When it comes to options trading, it starts with calls and puts. The long put has similar characteristics of a short stock position, but it doesn’t require a margin account to trade, and is open to options traders who are cleared to trade at the second level.
At the most basic definition, put options are a bet that a stock is going to go lower. More specifically, they are contracts that give a buyer the right to sell the underlying asset for a specific price by a certain date. Even though buying a put option gives you the right to sell the stock, you are not obligated to and can choose to let the option expire.
While put buying is the most traditional way to bet bearishly on a stock, traders who have graduated to higher levels could also employ a long put spread, which combines a bought put with a sold one, to lower risk (while also lowering their profit potential), or take a more neutral approach with a short call or short call spread. We’ll take a closer look at these bearish strategies in subsequent sections.
For now, here’s a quick rundown on the ins and outs of put buying.
When you decide to buy a put option, you are purchasing the right to sell 100 shares of the underlying stock at the contract’s strike price.
As such, put options are often used by investors as a way to hedge against potential losses in their equity holdings. By locking in a minimum selling price on the shares, the put option serves as a type of insurance policy to protect against a drop in the stock’s value.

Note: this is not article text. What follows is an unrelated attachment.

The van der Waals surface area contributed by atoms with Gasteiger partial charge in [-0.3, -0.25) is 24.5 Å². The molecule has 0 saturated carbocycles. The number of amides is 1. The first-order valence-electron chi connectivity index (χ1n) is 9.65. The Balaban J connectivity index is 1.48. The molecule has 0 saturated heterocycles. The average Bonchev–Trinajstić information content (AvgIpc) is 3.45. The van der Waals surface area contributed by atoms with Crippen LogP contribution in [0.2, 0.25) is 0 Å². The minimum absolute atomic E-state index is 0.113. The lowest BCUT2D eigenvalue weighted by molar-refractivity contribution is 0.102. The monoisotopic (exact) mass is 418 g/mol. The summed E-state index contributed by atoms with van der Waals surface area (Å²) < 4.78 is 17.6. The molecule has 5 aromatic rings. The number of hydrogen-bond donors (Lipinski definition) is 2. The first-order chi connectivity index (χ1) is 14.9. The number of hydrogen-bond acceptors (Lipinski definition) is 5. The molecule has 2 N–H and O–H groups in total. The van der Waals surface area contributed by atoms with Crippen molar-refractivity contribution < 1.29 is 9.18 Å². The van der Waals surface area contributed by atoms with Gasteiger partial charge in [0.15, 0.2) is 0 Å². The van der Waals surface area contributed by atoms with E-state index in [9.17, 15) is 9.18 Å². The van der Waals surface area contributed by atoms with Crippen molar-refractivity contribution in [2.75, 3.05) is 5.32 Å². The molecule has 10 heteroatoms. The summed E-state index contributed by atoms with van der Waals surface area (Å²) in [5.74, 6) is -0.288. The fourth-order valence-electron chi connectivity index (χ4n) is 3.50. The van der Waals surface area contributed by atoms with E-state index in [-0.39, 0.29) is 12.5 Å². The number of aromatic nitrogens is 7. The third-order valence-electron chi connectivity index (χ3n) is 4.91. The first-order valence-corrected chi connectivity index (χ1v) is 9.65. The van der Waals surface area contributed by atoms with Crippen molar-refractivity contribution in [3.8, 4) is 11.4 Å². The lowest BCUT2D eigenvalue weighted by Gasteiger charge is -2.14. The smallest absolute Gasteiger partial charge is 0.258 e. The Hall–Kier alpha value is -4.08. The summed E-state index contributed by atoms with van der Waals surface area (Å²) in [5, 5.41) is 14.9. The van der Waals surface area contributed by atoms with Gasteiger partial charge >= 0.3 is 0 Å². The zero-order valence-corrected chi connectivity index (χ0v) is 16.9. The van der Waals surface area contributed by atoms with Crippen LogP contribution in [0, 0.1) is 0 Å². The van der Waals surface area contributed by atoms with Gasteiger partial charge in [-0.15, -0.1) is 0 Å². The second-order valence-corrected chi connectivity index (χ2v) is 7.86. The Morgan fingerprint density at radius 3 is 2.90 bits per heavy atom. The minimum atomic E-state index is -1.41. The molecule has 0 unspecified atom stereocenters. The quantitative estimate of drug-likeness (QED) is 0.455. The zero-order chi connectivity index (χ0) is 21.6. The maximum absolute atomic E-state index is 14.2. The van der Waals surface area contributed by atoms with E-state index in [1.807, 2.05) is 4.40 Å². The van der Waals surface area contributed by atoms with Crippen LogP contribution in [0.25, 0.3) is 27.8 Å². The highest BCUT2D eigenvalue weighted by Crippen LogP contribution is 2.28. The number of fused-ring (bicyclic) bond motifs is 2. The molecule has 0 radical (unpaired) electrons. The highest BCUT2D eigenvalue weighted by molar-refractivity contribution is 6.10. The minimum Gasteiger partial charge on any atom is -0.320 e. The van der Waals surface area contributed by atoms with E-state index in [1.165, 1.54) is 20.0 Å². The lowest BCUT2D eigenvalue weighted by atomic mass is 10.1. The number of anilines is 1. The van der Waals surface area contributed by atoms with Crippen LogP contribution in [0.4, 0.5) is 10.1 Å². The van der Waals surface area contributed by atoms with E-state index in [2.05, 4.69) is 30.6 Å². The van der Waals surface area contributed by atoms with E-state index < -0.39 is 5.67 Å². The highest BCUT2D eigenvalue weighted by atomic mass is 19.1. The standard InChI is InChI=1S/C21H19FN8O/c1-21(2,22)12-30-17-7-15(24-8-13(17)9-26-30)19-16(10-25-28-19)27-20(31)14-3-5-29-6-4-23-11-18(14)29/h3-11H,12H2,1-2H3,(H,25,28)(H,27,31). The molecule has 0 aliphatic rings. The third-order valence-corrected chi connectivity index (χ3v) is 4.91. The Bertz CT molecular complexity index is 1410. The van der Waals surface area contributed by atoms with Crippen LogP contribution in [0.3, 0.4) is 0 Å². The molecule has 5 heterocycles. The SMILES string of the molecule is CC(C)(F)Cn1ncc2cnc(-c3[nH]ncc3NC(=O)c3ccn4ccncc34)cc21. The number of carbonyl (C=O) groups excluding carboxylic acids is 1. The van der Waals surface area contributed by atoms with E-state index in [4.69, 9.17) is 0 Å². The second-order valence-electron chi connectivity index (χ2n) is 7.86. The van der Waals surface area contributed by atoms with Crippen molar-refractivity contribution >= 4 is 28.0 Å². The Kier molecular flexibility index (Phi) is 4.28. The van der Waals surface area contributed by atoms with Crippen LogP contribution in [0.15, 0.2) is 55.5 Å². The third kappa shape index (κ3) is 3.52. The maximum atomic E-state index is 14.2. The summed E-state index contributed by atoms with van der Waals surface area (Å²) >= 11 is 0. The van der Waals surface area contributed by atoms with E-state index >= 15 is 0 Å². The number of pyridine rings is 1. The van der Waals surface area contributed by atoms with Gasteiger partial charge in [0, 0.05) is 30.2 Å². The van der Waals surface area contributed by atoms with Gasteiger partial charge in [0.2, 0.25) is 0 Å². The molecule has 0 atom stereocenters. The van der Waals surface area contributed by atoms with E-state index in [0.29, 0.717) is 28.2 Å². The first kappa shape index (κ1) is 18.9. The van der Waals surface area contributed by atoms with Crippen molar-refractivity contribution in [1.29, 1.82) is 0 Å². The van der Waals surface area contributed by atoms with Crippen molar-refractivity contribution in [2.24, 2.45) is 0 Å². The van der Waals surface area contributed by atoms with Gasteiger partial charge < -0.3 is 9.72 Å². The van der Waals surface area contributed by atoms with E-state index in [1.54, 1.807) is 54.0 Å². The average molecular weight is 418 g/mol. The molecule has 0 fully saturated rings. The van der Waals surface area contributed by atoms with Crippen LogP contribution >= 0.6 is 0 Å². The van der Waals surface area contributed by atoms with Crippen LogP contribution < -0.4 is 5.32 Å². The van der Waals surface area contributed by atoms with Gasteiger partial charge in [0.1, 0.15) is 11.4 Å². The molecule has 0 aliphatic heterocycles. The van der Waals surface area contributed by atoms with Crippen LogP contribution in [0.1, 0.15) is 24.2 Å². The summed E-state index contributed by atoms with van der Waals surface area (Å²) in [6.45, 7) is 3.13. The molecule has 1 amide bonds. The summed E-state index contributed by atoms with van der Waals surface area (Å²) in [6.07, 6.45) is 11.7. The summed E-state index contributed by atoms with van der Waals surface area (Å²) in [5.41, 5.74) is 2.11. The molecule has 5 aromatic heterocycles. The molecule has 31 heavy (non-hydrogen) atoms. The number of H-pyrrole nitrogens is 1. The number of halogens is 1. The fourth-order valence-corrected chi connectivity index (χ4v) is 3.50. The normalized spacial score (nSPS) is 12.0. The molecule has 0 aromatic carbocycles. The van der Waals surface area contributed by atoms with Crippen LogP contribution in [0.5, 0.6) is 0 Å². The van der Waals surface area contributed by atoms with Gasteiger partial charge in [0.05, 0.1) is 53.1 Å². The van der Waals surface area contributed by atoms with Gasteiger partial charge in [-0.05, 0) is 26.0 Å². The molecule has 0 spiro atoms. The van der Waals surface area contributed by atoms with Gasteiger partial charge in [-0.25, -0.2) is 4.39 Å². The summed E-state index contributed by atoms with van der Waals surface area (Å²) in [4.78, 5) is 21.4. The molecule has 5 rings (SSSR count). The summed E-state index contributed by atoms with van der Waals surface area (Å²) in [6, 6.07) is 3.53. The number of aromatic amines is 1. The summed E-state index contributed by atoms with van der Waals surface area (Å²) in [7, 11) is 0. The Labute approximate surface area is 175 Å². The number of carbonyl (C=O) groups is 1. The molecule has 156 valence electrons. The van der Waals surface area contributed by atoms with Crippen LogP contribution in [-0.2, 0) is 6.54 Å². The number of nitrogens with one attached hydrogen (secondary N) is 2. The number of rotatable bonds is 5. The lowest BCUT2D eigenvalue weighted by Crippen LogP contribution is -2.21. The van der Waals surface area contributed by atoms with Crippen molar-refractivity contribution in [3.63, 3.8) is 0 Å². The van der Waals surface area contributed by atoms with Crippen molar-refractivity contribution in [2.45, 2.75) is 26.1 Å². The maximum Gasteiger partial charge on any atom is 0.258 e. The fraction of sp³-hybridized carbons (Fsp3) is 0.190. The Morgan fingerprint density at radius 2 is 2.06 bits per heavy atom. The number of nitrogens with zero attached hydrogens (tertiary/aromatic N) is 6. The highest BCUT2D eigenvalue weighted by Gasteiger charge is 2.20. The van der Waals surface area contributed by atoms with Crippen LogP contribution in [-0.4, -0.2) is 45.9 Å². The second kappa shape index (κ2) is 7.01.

That said, puts can also be used for straightforward speculation on a price decline in the underlying.
Here’s an example of how a traditional put buy could potentially play out.
Returning to the RBLL stock used in the call buying section… Let’s say the shares are trading at $50, and you think the stock is due for a drop. You could short 100 shares of RBLL or borrow the shares from your broker and sell them to another trader, at a market value of $5,000.
But instead of shorting the stock — which requires a margin account and carries significant risk — you decide to buy one 50-strike put for $1, creating an initial net debit of $100 (1 options contract x $1 premium paid x 100 shares per contract).
In order to break even by expiration, you need to make at least $1 on the option. Here’s how you’d get to your breakeven price.
Put Option Breakeven = Strike Price – Cost of an option (premium)
$50 – $1 = $49
Here’s a payout diagram for this put option.
Up until $50, the option will have no (intrinsic) value at expiration. That means you lose the $1 you paid for the option. At $49, you break even at $0. And unlike a call buyer, whose profits are theoretically unlimited, a put buyer’s profits max out once the stock gets to $0.
Now, let’s say RBLL stock falls all the way to $45 at options expiration. The 50-strike put is now worth $5 (5 points intrinsic value; zero time value). Accounting for 100 shares, you could now sell to close the put for $500, netting a $400, or 400%, profit. Had you shorted the stock, you could buy back the shares at $45 to replace the borrowed ones, and still pocket a $500 profit [($50-$45) x 100 shares], but a much slimmer 10% return on investment.
In the event the share price increases instead of drops, it will be in the trader’s best interest to allow the option to expire, in which case the trader will only be out the amount of the premium that was paid to purchase the put.
In this scenario, by contrast, the short seller’s losses can add up quickly, and are theoretically unlimited.
There are a number of ways to place bearish options bets, but buying a put is the most traditional — and is open to traders who have graduated to the second level of options clearance. This strategy allows you the option to sell a stock at a certain price by a specific date and gives you a more limited-risk bearish bet than shorting a stock (which requires a margin account). And thanks to the benefit of leverage, buying a put option gives you greater flexibility and may garner higher returns than a short stock trade.